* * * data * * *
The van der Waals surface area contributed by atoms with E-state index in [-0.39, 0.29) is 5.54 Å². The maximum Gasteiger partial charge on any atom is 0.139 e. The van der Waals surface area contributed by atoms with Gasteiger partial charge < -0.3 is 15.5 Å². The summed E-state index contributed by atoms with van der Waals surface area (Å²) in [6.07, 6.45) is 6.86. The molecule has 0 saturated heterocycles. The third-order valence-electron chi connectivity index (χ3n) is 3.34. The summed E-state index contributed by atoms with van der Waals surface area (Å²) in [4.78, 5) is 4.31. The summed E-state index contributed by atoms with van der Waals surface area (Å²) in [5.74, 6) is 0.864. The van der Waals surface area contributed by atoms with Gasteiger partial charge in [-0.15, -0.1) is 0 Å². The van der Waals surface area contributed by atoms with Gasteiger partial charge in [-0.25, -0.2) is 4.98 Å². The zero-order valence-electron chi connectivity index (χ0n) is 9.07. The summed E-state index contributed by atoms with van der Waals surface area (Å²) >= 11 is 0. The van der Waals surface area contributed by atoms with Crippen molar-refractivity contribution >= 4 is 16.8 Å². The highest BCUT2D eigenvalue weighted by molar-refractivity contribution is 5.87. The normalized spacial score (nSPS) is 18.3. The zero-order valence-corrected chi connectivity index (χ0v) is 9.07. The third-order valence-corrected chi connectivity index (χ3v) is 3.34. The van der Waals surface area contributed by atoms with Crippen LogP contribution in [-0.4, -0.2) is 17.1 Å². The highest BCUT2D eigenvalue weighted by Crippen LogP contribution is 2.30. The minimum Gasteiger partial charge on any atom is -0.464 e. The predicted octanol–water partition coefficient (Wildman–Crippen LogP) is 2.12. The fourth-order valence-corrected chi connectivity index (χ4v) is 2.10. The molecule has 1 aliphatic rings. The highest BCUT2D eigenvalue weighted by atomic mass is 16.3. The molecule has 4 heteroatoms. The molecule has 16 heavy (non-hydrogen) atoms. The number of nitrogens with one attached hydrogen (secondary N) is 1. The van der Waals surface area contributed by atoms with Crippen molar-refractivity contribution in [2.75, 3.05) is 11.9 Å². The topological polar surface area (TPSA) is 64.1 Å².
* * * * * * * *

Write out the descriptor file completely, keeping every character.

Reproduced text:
The van der Waals surface area contributed by atoms with E-state index in [-0.39, 0.29) is 5.54 Å². The maximum Gasteiger partial charge on any atom is 0.139 e. The van der Waals surface area contributed by atoms with Gasteiger partial charge < -0.3 is 15.5 Å². The summed E-state index contributed by atoms with van der Waals surface area (Å²) in [6.07, 6.45) is 6.86. The molecule has 0 saturated heterocycles. The third-order valence-electron chi connectivity index (χ3n) is 3.34. The summed E-state index contributed by atoms with van der Waals surface area (Å²) in [4.78, 5) is 4.31. The summed E-state index contributed by atoms with van der Waals surface area (Å²) in [5.74, 6) is 0.864. The van der Waals surface area contributed by atoms with Gasteiger partial charge in [-0.15, -0.1) is 0 Å². The van der Waals surface area contributed by atoms with Gasteiger partial charge in [-0.25, -0.2) is 4.98 Å². The zero-order valence-electron chi connectivity index (χ0n) is 9.07. The summed E-state index contributed by atoms with van der Waals surface area (Å²) >= 11 is 0. The van der Waals surface area contributed by atoms with Crippen molar-refractivity contribution >= 4 is 16.8 Å². The highest BCUT2D eigenvalue weighted by molar-refractivity contribution is 5.87. The normalized spacial score (nSPS) is 18.3. The zero-order valence-corrected chi connectivity index (χ0v) is 9.07. The third-order valence-corrected chi connectivity index (χ3v) is 3.34. The van der Waals surface area contributed by atoms with Crippen LogP contribution in [-0.4, -0.2) is 17.1 Å². The highest BCUT2D eigenvalue weighted by Crippen LogP contribution is 2.30. The minimum Gasteiger partial charge on any atom is -0.464 e. The predicted octanol–water partition coefficient (Wildman–Crippen LogP) is 2.12. The fourth-order valence-corrected chi connectivity index (χ4v) is 2.10. The molecule has 1 aliphatic rings. The highest BCUT2D eigenvalue weighted by atomic mass is 16.3. The molecule has 4 heteroatoms. The molecule has 16 heavy (non-hydrogen) atoms. The number of nitrogens with one attached hydrogen (secondary N) is 1. The van der Waals surface area contributed by atoms with Crippen molar-refractivity contribution in [2.75, 3.05) is 11.9 Å². The topological polar surface area (TPSA) is 64.1 Å².